Jail waste streams provide unusual challenges to typical industry equipment

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Arlat ‘TS’ Filter Screen proves itself equal to the challenge.

Unusually high volume of solids and the wide variety of materials in waste streams from correctional institutions provide unique challenges to today’s typical wastewater equipment.

In recent years, the state of Virginia has installed five ARLAT ‘TS’ Filter Screens in correctional institutions. They use the screens to remove non-biological solids from their waste streams.

In some cases, such as Fluvanna, the screen protects an on-site SBR treatment plant. While in others, such as Red Onion, the sewage is pre-screened prior to discharge through a gravity fed main to a local municipal facility.

These municipal facilities are not prepared to accept the raw products as it contains a much higher proportion of untreatable solids than typical domestic wastewater. These solids fall into three categories; 1) plastic items commonly encountered in municipal wastewater, 2) vast amounts of coated paper, correspondence, rags and plastic wrapping, 3) contraband items which are hastily jettisoned prior to, or during, cell-block inspection.
In the past, it was common to use a comminutor to chop up solids in jail waste stream. Today, with the high proportion of plastics present, this is no longer a suitable solution. The plastics will travel through the complete sewage treatment process, and be present when the final sludge product is spread on farm fields, or burned in an incinerator, neither of which is environmentally acceptable.

The ARLAT ‘TS’ Filter Screen traps this variety of debris in the continuous belt, which with its interspersed teeth, perform a double filtration action. The belt is then activated on cue from a timer, or differential level probes, which sense solids on the screen. Solids are carried up to be dealt with out of the waste stream and the action of the flowing water. This process is an improvement over the rake action of a traditional bar screen installation.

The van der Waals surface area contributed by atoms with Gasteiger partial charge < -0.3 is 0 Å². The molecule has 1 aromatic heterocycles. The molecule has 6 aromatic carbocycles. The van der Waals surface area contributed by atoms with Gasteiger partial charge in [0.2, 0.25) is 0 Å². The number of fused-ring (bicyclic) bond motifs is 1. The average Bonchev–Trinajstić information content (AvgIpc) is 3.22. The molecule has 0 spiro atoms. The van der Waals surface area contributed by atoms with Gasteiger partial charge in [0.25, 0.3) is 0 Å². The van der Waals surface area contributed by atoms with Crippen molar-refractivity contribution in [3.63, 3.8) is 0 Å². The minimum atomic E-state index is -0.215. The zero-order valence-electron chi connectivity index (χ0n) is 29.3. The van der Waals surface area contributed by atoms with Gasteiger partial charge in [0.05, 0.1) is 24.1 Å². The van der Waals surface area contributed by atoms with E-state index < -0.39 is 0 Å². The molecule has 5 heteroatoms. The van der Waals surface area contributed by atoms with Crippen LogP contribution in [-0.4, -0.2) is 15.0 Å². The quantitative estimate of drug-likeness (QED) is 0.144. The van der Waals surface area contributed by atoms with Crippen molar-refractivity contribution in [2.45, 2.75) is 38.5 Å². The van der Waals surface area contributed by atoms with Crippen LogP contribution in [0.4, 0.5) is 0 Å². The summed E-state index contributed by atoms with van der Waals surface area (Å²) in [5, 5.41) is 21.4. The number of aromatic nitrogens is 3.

The travel of the belt is routed through three bends, where the intermeshed teeth act with the adjacent teeth in a self-cleaning action. The waste is ejected off the belt and down a chute into a dumpster container or screw press for further processing.

The basic material used in the screen construction is 304 Stainless Steel. The main frame is coated to eliminate attack from hydrogen sulphide which may be present in the channel. The stainless steel is augmented with the use of bronze roller bushings and UHMW-PE wear strips and belt links. This is done to eliminate stainless running on stainless and the resulting wear patterns, thus significantly reducing maintenance costs.

The elements or teeth are made of high impact nylon composite, resilient to shock loading and bending which would cause the belt to seize if the teeth were to be made, say, of Stainless Steel. The machine is protected by three separate overload sensors to minimize damage from any really ugly debris received during storm conditions.

Where the local solids waste facilities are willing to accept moist screenings, they are trucked directly to the dump. Most installations, however, have added the ARLAT ‘SPD’ Screw Press Compactor. The compactor effectively reduces the screenings volume, thereby limiting the number of trips to the dump. It also squeezes out moisture, which is returned to the channel, thus eliminating odour.

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